“I used to be a party organiser,” he says. “I ditched that because I realised the only people who were spending money buying bottles at my parties were the gaming crowd.” His attachment to the dance party life ended conclusively during the summer of 2012, at an enormous house music event inside a venue called Amazonia. About 7,000 tourists and locals were enjoying a set from headliners Dimitri Vegas and Like Mike, the half-Greek, half-Belgian fraternal DJ act that’s collaborated with artists ranging from Wiz Khalifa to Paris Hilton. In the partygoers’ midst an elevated area served as the VIP bubble, which Pulis realised was “full of Swedish, Norwegian, Scandinavian, great-looking people having a great time,” he recalls, smiling. “They were having fun on their own, spending a tonne of cash. And I realised I needed to be in that bubble.” He pauses, tucking his long, well-conditioned hair behind his ears, drawing attention to several small scars on the side of his left eye. “Why waste time bringing 10,000 people to my party when I can just focus on these few 100 people?” he says with a smile.
The free-spending swarm of Scandinavians and other Northern Europeans had been drawn to Malta by an online gambling law passed several years earlier that provided the fledgling industry with legal protections and operating rules, which did not yet really exist anywhere else. “You can come to Malta,” Pulis says, summarising the official message from local authorities at the time, “and have the peace of mind that we're not going to arrest you next day because you're operating illegally.”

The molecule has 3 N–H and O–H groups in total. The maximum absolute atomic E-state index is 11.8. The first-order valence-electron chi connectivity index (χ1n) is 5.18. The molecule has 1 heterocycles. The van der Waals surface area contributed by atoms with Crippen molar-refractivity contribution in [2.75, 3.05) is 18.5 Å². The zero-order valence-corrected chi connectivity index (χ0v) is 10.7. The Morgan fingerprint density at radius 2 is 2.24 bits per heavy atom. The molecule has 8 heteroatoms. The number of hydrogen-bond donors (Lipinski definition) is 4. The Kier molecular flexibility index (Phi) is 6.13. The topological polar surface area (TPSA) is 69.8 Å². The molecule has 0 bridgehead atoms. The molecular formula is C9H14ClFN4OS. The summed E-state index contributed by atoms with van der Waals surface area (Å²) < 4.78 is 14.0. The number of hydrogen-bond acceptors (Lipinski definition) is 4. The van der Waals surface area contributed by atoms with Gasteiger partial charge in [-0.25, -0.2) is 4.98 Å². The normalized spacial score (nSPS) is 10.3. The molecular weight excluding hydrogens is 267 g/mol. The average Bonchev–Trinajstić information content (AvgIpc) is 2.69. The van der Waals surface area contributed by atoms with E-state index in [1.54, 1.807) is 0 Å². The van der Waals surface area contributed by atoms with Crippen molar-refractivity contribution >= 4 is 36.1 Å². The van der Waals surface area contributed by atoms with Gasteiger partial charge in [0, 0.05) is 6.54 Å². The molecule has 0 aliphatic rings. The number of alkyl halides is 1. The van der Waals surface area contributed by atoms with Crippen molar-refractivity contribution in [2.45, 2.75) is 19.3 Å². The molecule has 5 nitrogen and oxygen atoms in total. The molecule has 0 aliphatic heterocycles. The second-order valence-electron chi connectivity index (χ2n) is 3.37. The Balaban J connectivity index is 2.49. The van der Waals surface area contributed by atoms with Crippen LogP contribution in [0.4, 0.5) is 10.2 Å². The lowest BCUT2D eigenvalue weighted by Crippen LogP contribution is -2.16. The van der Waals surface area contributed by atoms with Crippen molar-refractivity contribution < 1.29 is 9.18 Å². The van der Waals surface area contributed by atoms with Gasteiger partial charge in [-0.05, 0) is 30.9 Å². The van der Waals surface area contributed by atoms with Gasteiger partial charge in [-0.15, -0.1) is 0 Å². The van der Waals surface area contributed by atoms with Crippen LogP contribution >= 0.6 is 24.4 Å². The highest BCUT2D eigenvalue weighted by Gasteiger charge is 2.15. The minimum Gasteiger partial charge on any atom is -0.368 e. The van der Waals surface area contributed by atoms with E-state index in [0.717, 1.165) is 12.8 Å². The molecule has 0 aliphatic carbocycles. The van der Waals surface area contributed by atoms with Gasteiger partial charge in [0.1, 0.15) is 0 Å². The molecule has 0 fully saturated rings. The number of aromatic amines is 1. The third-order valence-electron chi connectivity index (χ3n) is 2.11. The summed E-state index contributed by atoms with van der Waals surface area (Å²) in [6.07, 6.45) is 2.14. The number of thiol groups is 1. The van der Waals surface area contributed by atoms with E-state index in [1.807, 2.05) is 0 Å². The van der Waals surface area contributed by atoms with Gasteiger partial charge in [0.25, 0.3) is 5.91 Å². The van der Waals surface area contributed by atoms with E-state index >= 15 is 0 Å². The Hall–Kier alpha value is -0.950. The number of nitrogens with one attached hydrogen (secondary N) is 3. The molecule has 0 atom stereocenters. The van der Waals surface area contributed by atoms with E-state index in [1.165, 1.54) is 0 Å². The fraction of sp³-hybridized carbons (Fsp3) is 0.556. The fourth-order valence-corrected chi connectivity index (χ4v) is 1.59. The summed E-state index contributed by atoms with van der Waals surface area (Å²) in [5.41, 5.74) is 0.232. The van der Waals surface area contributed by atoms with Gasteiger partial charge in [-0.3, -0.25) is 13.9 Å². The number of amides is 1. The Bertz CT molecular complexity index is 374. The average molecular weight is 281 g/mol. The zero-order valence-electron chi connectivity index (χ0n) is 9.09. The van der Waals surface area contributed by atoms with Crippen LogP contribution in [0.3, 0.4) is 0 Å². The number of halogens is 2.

Since then, tens of thousands of coders, marketers, game designers and gambling fanatics have settled in a handful of neighbourhoods that extend north along a series of coastal inlets from the capital Valletta, with names like Ta’ Xbiex, Sliema, St. Julian’s, Paceville and Pembroke reflecting the island’s unique history of Arabic, Catholic, and British influences. And that vast workforce in this chain of former villages has helped create what many of the gambling executives VICE World News spoke to inside and outside Malta described as a formidable ecosystem that they hope will secure the island’s place as a longtime constant in the world of online betting. The exponential growth that derives from this kind of congregated talent and expertise is what business strategists like to call a “cluster effect.”
And while gambling revenues have undoubtedly boosted the country’s tax revenues, their consequences are often most visible in concrete. Lots of it. Pulis now runs well-attended annual conferences centred on internet gambling that depend on industry participants from around the world travelling to Malta, but he’s also not blind to the local economy’s extraordinary transformation over the past two decades. “It did change the landscape of the Maltese islands,” he says of the new nexus. “Restaurants don't struggle anymore, and the real estate market shot up, especially in certain areas.”
Sandwiched between two small bays named for figures of Catholic devotion, St. Julian’s and nearby St. George’s, the Portomaso marina development includes a subterranean casino that has hosted European poker tournaments and live events for some of the world’s largest gambling operators. It was one of several luxury projects thrown up to cater to Malta’s burgeoning expat population, and the family behind it has ridden the island’s boom to become one of Malta’s wealthiest. That makes sense when high-end real estate agent Trevor Gauci Maistre starts describing the increases to the area’s sale and rental prices, while sitting at the edge of the sprawling Portomaso estate, outside an elegant cafe. It’s all tidy palm trees and high-priced espresso, and it’s named for the two owners, who made appearances in offshore leaks known as the Panama Papers.